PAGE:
I was hoping he would tell her to bring her gun
Vodpod videos no longer available.
No not our illustrious House Speaker. The Russians are set to take advantage of Pelosi’s folly
Russia’s Security Council is set to meet to work out the country’s strategy in the Arctic. The region contains an estimated 25 per cent of the world’s remaining oil and gas. Russia is among those keen to claim it.
According to the United Nations’ Law of Sea, any state with an Arctic coastline that wishes to stake a claim to the region must lodge its submission with the UN’s Commission on the Limits of the Continental Shelf.
And that is exactly what Russia intends to do.
Geologists estimate there are around 10 billion tonnes of fuel equivalent in the Arctic seabed – the same as Russia’s total oil reserve.
The country’s specialists want to prove that the Lomonosov ridge, a vast underwater mountain range that runs underneath the Arctic, is an extension of the Siberian continental shelf.
Should they succeed – it would be the icing on the Arctic cake. But whether Russia’s claim cuts any ice with the UN is anybody’s guess – as the other contenders will certainly not give up without a fight.
“The challenge for Russia is that its Arctic neighbours have long started to formulate their own Arctic strategy, while Russia needs a great deal of inter-ministry and inter-departmental coordination in order to come up with a solid strategy in terms of diplomacy, geology and economy. It’s for that reason that the Security Council wants to set up some very specific goals and then an action plan,” political analyst Mikhail Troitsky said.
In August 2007, Russia’s Arktika expedition scored a spectacular success. It achieved the first crewed descent to the North Pole’s ocean floor, bringing fame and recognition to the crew.
But it also began a 5-way tug of war.
Russia, Canada, the USA, Norway and Denmark are now fighting for the right to claim the ocean bed as their own.
And while the subject matter may be ice cold – the debates are heating up.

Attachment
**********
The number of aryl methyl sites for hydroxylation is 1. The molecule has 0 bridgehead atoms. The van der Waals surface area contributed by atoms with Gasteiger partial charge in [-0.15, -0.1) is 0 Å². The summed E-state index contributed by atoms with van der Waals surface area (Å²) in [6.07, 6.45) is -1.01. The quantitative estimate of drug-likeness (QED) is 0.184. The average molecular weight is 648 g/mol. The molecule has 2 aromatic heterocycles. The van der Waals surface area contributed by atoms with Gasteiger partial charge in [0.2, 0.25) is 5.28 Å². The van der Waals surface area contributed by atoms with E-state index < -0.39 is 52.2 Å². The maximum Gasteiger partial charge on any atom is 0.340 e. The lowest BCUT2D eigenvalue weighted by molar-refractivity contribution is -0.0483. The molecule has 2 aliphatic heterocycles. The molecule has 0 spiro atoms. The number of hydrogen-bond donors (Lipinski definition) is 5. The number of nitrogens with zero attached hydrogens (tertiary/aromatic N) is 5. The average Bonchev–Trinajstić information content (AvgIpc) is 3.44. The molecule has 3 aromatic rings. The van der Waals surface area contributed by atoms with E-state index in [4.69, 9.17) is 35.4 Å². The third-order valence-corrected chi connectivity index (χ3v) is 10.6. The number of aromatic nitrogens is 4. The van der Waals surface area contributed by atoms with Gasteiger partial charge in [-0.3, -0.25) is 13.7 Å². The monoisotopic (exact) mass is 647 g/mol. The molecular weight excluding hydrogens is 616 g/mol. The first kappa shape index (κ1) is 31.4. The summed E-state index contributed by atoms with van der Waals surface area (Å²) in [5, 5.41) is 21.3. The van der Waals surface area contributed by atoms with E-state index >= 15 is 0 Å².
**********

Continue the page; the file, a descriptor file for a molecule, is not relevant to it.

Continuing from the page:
“Canada’s government understands the first rule of Arctic sovereignty: use it or loose it,” Canada’s PM Stephen Harper has said.
The smoking gun is coming into veiw.
The bankruptcy filing of Lehman Brothers is another blow for the hedge fund industry, though the writing has been on the wall long enough for many to have reduced their exposure to the U.S. investment bank, according to Reuters.
Legendary fund manager George Soros, who runs around $18 billion in assets, looks likely to have had his fingers burned after raising his stake in Lehman to 9.5 million shares in the second quarter, according to the news service.
British activist hedge fund Algebris will also probably have taken a hit from the fall in the share price of what was the fourth-largest U.S. investment bank, Reuters said. The hedge fund firm owned just over 4.45 million shares at end-June, Thomson Reuters data show. Algebris sold its stake this year, a spokesman told Reuters, declining to give further details.
Dealings through Lehman’s prime brokerage business were also suspended on Monday, which will have caused problems for some hedge funds, though the industry has been seeking to increase the number of banks they deal with to spread risk.
The slump in Lehman’s share price is unlikely to have benefited many hedge funds, even though they have the ability to “short” a stock — which is essentially a bet that makes them money when the share price falls.
Many had taken their bets off the table in recent weeks following the spike in bank shares in July, and shorting also becomes more costly as the share price falls, because fewer people are willing to be on the other side of the trade.
“At the end of the day, how many hedge fund managers will be shorting Lehman at $3.75, when it’s come from $70?” one fund of hedge funds manager told Reuters. “Many have been reducing or taking off their short positions over the last few weeks or so.”
Meanwhile, the slump in markets — the FTSE 100 closed 3.9 percent lower at 5,204.2 on Monday — will prove painful for long-short equity funds, most of which are positioned for rising markets.
MIAMI (CBS4) ― The documentary, “Obsession: Radical Islam’s War Against the West,” a DVD distributed nationally inside certain newspapers, is being alluded to as inflammatory by Muslim groups in South Florida, showing scenes encouraging children to become suicide bombers.
Altaf Ali was shocked when he opened his Sunday paper and found a copy of the DVD. He is the director of the Florida Chapter of the Council on American Islamic Relations.
He explained to CBS4 Reporter Ileana Varela that he has gotten numerous calls from Muslims worried the DVD will promote hate and bigotry against their community.
“Obsession” had been inserted into newspapers aimed at voters in the battleground states in order to raise security concerns ahead of all other issues in the election.
There has been no traditional distributors picking up the film, and this month, it was distributed in more than 70 newspapers across the nation, including The Miami Herald.
The Clarion Fund paid millions of dollars to get the DVD out. It’s a non-profit organization that claims to focus on national security and is listed with contact information below the credits.
The DVD release was timed to coincide with the seventh anniversary of the terrorist strikes of Sept. 11, 2001.